# Which framed manifolds are in the image of J?

The stable homotopy groups of spheres are in natural correspondence with framed cobordism classes of framed manifolds.

Is there a good way to tell if the class of framed manifold is in the image of the J homomorphism?

• According to mathoverflow.net/questions/100860/…, they're the framed spheres. – Qiaochu Yuan Jun 29 '14 at 2:15
• (or framed cobordant to a framed sphere)... why don't you post that as an answer? – Tilman Jun 30 '14 at 11:02
• But every framed manifold except those few with Kervaire invariant one is framed cobordant to a framed sphere. That is the point of the Kervaire invariant, unless I have it wrong. – Mark Hovey Jun 30 '14 at 11:11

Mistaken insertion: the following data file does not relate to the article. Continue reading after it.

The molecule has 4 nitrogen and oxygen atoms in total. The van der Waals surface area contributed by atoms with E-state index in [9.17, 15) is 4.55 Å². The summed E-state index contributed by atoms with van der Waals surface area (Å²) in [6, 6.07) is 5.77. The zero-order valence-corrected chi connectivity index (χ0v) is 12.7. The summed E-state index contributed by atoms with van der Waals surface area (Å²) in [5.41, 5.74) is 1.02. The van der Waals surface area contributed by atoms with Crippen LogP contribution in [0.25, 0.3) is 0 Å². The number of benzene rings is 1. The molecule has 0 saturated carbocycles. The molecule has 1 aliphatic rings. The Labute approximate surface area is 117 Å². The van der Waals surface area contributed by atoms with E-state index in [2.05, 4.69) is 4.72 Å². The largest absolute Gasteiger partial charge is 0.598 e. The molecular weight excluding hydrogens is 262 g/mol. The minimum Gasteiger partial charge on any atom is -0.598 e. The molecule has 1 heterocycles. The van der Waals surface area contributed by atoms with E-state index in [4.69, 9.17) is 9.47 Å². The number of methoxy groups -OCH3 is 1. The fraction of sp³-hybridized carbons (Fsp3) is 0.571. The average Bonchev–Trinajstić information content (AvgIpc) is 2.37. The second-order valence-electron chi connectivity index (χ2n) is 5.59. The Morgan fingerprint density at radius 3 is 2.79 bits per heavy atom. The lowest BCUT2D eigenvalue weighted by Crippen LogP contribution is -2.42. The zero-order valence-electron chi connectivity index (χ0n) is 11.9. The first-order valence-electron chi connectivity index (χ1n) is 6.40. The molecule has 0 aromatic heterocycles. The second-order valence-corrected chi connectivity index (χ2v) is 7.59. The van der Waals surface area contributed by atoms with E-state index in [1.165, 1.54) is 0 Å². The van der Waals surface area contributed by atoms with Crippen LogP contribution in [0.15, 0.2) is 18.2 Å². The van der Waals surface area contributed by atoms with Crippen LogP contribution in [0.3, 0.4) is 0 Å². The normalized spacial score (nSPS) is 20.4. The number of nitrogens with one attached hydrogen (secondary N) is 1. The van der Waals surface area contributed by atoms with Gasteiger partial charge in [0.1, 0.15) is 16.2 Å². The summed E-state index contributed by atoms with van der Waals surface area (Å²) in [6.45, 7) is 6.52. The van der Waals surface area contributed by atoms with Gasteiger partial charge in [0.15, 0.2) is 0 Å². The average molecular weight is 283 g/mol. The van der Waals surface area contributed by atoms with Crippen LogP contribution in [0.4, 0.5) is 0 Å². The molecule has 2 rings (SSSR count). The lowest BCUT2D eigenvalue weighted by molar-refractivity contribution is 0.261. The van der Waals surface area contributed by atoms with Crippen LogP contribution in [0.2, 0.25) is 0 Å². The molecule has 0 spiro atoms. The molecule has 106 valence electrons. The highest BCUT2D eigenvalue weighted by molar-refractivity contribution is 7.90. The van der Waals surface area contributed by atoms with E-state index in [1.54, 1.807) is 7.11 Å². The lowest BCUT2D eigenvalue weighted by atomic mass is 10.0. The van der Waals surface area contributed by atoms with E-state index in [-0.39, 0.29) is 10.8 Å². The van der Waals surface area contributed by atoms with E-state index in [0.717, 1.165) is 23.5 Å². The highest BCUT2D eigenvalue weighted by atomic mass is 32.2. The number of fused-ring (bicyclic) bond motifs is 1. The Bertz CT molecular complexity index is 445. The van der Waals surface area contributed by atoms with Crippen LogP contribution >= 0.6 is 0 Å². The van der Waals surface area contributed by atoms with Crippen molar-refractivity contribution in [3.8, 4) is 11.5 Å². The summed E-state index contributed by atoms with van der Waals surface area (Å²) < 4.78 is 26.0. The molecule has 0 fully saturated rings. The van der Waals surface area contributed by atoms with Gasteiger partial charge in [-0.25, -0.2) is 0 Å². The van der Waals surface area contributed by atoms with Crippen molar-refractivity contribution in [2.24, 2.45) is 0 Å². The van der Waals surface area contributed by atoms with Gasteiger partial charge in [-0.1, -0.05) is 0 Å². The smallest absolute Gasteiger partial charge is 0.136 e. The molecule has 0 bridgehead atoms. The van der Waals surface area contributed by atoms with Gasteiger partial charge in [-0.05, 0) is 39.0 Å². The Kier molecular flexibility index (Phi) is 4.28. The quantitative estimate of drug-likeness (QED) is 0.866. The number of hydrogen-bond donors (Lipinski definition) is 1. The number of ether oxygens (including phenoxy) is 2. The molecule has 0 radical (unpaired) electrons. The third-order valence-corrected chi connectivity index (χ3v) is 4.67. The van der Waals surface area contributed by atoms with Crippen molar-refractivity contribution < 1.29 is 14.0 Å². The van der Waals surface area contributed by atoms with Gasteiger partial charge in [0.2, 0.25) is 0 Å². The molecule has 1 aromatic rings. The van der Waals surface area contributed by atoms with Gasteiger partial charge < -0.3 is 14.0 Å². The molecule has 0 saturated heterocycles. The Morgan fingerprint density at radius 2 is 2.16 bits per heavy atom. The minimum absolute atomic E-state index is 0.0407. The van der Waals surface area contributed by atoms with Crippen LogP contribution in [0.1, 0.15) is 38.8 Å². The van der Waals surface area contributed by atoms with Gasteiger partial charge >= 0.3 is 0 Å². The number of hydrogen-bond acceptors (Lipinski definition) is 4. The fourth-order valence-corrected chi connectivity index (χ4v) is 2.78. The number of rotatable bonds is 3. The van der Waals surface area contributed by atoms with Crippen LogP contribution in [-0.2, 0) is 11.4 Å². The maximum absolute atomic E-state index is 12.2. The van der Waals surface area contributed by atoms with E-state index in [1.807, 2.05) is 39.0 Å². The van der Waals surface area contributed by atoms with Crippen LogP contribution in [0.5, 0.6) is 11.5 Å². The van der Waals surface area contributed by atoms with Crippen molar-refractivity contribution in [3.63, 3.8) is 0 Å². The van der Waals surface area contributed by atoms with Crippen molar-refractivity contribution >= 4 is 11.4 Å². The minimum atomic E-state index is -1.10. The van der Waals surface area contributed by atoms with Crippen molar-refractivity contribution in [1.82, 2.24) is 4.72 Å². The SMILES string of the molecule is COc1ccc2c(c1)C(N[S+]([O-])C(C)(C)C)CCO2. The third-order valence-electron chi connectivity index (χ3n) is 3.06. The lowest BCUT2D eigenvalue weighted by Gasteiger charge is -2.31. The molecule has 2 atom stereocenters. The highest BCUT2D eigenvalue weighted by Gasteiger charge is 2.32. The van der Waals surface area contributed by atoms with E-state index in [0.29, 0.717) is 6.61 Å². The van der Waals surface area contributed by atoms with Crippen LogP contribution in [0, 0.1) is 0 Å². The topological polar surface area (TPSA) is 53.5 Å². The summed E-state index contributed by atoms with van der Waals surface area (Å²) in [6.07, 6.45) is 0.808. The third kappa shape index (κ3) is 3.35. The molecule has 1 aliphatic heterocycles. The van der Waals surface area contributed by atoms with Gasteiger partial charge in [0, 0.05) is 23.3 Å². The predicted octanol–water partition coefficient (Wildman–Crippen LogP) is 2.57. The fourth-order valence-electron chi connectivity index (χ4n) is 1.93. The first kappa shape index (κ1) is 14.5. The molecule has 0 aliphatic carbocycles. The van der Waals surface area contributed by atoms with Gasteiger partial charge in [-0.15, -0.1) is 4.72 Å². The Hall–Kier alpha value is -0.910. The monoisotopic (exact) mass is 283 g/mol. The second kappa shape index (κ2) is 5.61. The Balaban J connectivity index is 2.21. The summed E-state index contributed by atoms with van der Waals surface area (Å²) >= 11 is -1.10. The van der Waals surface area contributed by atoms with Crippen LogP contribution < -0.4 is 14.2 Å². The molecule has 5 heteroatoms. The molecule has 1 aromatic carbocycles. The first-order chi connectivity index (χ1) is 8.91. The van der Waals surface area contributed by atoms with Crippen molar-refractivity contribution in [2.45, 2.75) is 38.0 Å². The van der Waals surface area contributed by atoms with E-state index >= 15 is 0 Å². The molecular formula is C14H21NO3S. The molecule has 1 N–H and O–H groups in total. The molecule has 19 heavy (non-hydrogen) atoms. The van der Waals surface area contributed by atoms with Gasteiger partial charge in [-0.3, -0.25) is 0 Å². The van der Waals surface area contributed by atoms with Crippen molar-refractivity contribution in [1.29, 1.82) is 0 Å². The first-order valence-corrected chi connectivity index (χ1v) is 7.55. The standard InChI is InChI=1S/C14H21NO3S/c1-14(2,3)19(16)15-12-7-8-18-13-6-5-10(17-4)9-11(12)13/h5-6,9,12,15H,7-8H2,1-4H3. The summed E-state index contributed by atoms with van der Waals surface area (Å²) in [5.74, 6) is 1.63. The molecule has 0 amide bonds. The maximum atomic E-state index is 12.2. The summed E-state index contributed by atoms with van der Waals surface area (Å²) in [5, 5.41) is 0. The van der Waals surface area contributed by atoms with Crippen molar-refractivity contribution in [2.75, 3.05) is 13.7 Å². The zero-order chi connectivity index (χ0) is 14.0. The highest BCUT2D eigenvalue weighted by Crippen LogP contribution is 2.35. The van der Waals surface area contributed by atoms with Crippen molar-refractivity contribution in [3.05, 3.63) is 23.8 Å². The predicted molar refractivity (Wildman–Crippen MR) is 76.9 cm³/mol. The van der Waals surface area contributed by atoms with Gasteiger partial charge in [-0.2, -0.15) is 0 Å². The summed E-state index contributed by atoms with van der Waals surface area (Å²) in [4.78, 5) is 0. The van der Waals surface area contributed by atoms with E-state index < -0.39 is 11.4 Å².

• @Mark: I could also have it wrong (I don't actually know anything about this topic which is why I'm reluctant to post an answer), but it seems like the statement is "framed cobordant to a (possibly exotic) sphere," whereas the image of J is about the ordinary non-exotic spheres. – Qiaochu Yuan Jun 30 '14 at 18:06

Now we look at the definition of J-homomorphism. Actually here we are doing basically the same thing: You look at the standard embedding of $S^n$ into $\mathbb{R}^{n+k}$, then if you want to give a frame on tublar neighborhood you are looking at $\pi_n(SO(k))$, and use the same construction stated above, you obtain an element in $\pi_{n+k}(S^n)$. Both $\pi_n(SO(k))$ and $\pi_{n+k}(S^n)$ are stable(For maybe different reasons) when $n$ is large enough and when going stable, the map commutes with J, so we can define stable J.